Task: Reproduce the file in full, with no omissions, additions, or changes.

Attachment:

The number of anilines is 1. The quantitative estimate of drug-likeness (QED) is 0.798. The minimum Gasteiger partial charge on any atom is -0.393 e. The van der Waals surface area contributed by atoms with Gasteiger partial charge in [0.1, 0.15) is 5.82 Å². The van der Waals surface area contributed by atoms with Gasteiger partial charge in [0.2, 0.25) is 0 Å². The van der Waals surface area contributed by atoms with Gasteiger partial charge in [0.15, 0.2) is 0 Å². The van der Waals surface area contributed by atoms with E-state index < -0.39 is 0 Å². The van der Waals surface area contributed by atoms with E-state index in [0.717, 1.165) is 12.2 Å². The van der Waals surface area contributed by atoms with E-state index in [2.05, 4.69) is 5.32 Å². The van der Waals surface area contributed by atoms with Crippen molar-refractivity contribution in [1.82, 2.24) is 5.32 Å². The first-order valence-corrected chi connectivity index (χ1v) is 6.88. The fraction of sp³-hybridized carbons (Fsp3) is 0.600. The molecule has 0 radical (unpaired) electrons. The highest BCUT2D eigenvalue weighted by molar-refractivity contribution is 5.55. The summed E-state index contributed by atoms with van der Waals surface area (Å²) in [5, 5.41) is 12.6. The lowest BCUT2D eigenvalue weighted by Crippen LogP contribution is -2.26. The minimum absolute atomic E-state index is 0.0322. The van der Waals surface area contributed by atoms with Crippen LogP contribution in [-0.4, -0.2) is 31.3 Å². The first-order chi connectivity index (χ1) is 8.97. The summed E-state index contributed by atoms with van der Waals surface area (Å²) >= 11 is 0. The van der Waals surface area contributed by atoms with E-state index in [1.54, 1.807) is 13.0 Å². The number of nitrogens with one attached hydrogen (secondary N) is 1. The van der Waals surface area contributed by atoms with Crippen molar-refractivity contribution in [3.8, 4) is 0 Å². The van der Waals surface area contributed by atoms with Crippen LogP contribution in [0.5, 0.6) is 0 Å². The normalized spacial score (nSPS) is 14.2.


The number of anilines is 1. The quantitative estimate of drug-likeness (QED) is 0.798. The minimum Gasteiger partial charge on any atom is -0.393 e. The van der Waals surface area contributed by atoms with Gasteiger partial charge in [0.1, 0.15) is 5.82 Å². The van der Waals surface area contributed by atoms with Gasteiger partial charge in [0.2, 0.25) is 0 Å². The van der Waals surface area contributed by atoms with Gasteiger partial charge in [0.15, 0.2) is 0 Å². The van der Waals surface area contributed by atoms with E-state index < -0.39 is 0 Å². The van der Waals surface area contributed by atoms with E-state index in [0.717, 1.165) is 12.2 Å². The van der Waals surface area contributed by atoms with E-state index in [2.05, 4.69) is 5.32 Å². The van der Waals surface area contributed by atoms with Crippen molar-refractivity contribution in [1.82, 2.24) is 5.32 Å². The first-order valence-corrected chi connectivity index (χ1v) is 6.88. The fraction of sp³-hybridized carbons (Fsp3) is 0.600. The molecule has 0 radical (unpaired) electrons. The highest BCUT2D eigenvalue weighted by molar-refractivity contribution is 5.55. The summed E-state index contributed by atoms with van der Waals surface area (Å²) in [5, 5.41) is 12.6. The lowest BCUT2D eigenvalue weighted by Crippen LogP contribution is -2.26. The minimum absolute atomic E-state index is 0.0322. The van der Waals surface area contributed by atoms with Crippen LogP contribution in [-0.4, -0.2) is 31.3 Å². The first-order chi connectivity index (χ1) is 8.97. The summed E-state index contributed by atoms with van der Waals surface area (Å²) >= 11 is 0. The van der Waals surface area contributed by atoms with E-state index in [1.54, 1.807) is 13.0 Å². The number of nitrogens with one attached hydrogen (secondary N) is 1. The van der Waals surface area contributed by atoms with Crippen molar-refractivity contribution in [3.8, 4) is 0 Å². The van der Waals surface area contributed by atoms with Crippen LogP contribution in [0.5, 0.6) is 0 Å². The normalized spacial score (nSPS) is 14.2.